The new junior doctor contract will disproportionately affect GP trainees unless we get safeguards. The numbers of people wanting to go into GP training have plummeted, in part due to the bad treatment, publicity-wise, of GPs. GPs are the backbone of the NHS but no single part of the NHS can work without any other part: we rely on hospitals, hospitals rely on us.
I never signed up to be a GP with the expectation that things would always stay the same, because medicine innovates and moves on, but I am concerned that it’s changing for the worse. Patients could be left really vulnerable because of massive understaffing or staffing by locums, which doesn’t give continuity of care.
While I agree with making the NHS as efficient as it can be so we get the maximum for patients for the minimum cost, there’s a point when cutting costs crosses over into being dangerous.
GPs have a choice to work abroad and have better working conditions; I feel angry because there seems to be a lack of appreciation and understanding of the stress and the challenges we face.
Interestingly, with the press covering the protests, I’ve received unprompted comments from patients and neighbours about how much they really appreciate what we do.
Without swearing, my message to Jeremy Hunt would be: take a really hard look to understand the nitty gritty of our day-to-day job, and then you’ll see why we’re demonstrating.
Dr Paula Newens is a GP registrar in east Kent
Some 20,000 doctors and members of the public marched through London on Saturday afternoon to protest against the Government’s proposed junior doctor contract changes.
Doctors, lawyers and political leaders gave speeches in support of junior doctors, including shadow health Secretary Heidi Alexander, 92-year-old NHS activist Harry Leslie Smith and BMA Junior Doctors Committee chair Dr Johann Malawana.
The proposed changes, which would come into effect next August, would extend junior doctors’ plain time hours, so that instead of normal pay being given for hours worked Monday to Friday 7am to 7pm with hours outside of that paid 20-50% extra, plain time would last until 10pm and include Saturdays.
Marching along Pall Mall and Whitehall, the protesters finally gathered outside Parliament to express their views.
Addressing the health secretary, Dr Malawana said: ’Jeremy Hunt, I have said to you again and again, stop attacking us. What kind of society devalues NHS staff? What kind of society devalues the very staff that deliver frontline services at 2 o’clock in the morning on a Sunday night, and do it because they care about the patients in front of them.’
Ms Alexander said in her speech: ’I’ve come here today, be under no illusion, to send a clear and strong message to David Cameron and Jeremy Hunt, that junior doctors should be paid fairly for the work that they do. I hear you when you say, it might be junior doctor contracts today, but what is it tomorrow?’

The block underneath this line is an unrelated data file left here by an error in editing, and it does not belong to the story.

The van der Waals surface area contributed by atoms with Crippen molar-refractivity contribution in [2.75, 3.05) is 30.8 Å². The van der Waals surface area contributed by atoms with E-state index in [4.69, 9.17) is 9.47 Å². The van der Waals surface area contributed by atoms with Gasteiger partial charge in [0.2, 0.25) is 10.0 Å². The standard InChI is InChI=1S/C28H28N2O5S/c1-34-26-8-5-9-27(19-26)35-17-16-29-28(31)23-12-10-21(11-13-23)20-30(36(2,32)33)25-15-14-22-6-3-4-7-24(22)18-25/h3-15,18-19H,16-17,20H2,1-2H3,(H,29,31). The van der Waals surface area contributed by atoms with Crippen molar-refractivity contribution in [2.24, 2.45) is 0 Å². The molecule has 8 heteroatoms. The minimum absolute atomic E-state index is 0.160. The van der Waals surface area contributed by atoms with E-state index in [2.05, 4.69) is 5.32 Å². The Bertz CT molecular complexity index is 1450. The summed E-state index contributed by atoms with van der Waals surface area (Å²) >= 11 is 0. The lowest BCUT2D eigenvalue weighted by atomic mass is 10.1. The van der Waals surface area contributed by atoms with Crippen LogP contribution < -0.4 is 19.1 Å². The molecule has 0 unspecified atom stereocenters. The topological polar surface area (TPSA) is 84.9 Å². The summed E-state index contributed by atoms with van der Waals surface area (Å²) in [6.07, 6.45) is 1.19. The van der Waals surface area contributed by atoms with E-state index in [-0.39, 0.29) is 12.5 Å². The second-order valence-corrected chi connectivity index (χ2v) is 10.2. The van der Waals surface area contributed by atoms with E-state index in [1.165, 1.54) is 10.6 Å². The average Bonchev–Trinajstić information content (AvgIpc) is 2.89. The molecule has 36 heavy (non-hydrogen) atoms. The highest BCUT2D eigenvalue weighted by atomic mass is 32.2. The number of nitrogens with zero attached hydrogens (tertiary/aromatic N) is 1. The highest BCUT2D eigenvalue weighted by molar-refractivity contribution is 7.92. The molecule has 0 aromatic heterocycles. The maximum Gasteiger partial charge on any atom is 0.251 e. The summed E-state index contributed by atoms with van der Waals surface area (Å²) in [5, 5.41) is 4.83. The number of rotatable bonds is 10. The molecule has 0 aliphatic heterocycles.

Junior doctors also rallied in Belfast over the weekend amid fears that the devolved administration will implement the changes proposed for England.
According to the BMA, propositions do away with contractual safeguards, including a 30-minute break for every four hours worked. Instead, the new contract entitles doctors to one 20-minute break in a shift of up to 11-hours.
The BMA has refused to re-enter negotiations on the contract after a plea from health secretary Jeremy Hunt last week, in which he gave a ‘cast-iron’ guarantee that pay would not fall and suggested he may be open to concessions on Saturday plain time hours.
Mr Hunt had met with Dr Malawana after learning that the BMA isplanning to ballot junior doctors on industrial action.
Junior doctors have until 23 October to update their details with the BMA to ensure they can take part in the ballot.
Speaking to Pulse at Saturday’s protest, BMA GP trainee subcommittee chair Dr Donna Tooth said: ’There are people saying that with the removal of the training supplement, they will no longer be able to afford to train to be a GP.
’There have been some assurances from the government that GP trainees’ pay won’t be affected, however until I see those assurances written down, rock-solid assurances, I can’t reassure my committee and the membership that I represent, that the future of general practice and training is secure and that our salary will be safe.’
Mr Hunt has said he will impose the contract if the BMA does not agree to changes but the Scottish and Welsh Governments have no plans to introduce it. Amid political instability, which included most ministers resigning their posts, the Northern Irish Government has not announced a decision yet.
The marches followed an earlier protest on 28 September, when about 5,000 junior doctors gathered outside Westminster. Doctors also protested on the streets of Manchester during the Conservative Party Conference earlier this month.